Novak (novak) wrote,
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Personal/Theological Notebook: Tolkien and the Speech of the Orc-Minded

Tolkien hits the nail on the head in this passage on the moral power of language, both as shaping and as revealing a person. It stood out to me today as I paged through Appendix F, "On Translation," at the end of The Lord of the Rings where he discusses his created languages in the pretext of having "translated" the novel into English from its original languages:
But Orcs and Trolls spoke as they would, without love of words or things; and their language was actually more degraded and filthy than I have shown it. I do not suppose that any will wish for a closer rendering, though models are easy to find. Much the same sort of talk can still be heard among the orc-minded; dreary and repetitive with hatred and contempt, too long removed from good to retain even verbal vigour, save in the ears of those to whom only the squalid sounds strong.
What a sadly perfect expression of far too many people that I've met. In particular, I can think of some of the kids growing up in the impoverished rural areas close to my home in Illinois who, even before high school, were already well on the road to this kind of ruin of their person, and the blaring swagger of their speech is exactly captured here.

I'm too much of an Augustinian to fall for the false hope that education equals moral development. Certainly it is the moral failings among those better- or even brilliantly-educated that have had even more terrible effects on our history, and it is not at all difficult to draw a line from the so-called Enlightenment and its appropriation of the sciences straight to the horrors of the Nazis or the Soviets. But I do think that education gives its own kinds of chances or opportunities for moral formation and even for grace. The richness of language is the richness of human imagination and potential. To see my nieces spelling away and starting to read by the age of two, and to see kids here in the inner city whose parents haven't started them at this before the age of six, is like seeing one great common future for all our children, but one that is stolen from some kids before they ever have the chance to even imagine it, leaving them vulnerable to such limited, "orcish" destinies.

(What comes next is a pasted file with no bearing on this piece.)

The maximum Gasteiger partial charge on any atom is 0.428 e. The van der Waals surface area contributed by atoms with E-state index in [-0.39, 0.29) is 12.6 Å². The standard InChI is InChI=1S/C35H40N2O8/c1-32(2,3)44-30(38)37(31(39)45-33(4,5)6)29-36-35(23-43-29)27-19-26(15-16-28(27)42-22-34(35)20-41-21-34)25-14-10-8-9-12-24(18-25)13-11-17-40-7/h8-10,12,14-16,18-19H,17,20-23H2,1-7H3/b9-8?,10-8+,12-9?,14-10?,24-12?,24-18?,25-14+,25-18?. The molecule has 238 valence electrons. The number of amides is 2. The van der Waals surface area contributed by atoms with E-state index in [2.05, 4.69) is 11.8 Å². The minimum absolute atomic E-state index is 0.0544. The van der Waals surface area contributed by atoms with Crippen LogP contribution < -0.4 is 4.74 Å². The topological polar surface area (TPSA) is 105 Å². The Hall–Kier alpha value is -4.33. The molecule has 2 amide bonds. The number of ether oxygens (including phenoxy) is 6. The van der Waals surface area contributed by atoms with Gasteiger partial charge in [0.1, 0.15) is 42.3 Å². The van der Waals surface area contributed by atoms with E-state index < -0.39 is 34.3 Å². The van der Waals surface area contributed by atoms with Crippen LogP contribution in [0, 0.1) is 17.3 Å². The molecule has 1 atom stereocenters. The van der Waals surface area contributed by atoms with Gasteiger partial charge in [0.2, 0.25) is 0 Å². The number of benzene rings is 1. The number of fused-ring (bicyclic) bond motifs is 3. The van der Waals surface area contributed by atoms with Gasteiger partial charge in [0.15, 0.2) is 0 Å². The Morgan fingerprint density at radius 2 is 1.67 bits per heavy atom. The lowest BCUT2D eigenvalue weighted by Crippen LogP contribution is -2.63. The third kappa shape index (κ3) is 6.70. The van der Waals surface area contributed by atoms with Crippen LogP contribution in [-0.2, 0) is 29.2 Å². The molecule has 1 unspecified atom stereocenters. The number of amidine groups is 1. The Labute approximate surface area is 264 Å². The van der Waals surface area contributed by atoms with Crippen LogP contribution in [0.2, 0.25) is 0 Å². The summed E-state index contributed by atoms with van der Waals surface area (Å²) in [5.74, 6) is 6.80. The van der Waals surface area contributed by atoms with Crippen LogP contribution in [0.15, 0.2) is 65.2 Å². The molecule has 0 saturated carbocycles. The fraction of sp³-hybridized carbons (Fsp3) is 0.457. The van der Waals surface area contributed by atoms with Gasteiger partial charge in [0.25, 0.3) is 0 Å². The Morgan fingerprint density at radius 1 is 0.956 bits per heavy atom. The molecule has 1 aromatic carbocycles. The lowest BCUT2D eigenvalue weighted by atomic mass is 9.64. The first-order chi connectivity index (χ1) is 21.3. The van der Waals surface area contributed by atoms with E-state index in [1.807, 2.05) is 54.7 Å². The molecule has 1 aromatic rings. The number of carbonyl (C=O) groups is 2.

(I suppose some people might call this kind of observation arrogant, or classist, or condescending. That's one of those intelligent-sounding responses you often hear to something like this, but which really shows that the respondant hasn't thought through the potential truth of a critique. In fact, such a response belongs to that entire category of responses – much-loved by those who want to deny any moral critique whatsoever – that allows you to actually avoid responding to the point at all. For Americans, this can often come from the silly confusion of our democratic philosophies of government with reality, as though to imply that all men are not created equal is some horrible attack against justice, as opposed to being the most simple of observations. That we have an agreed-to legal convention of making all people equal before the law is a very great gift of our Founders to us. It is, however, childish to mistake that for being a description of real people in our real world.)
Tags: art, books, cultural, education, ethical, personal, quotations, theological notebook, tolkien
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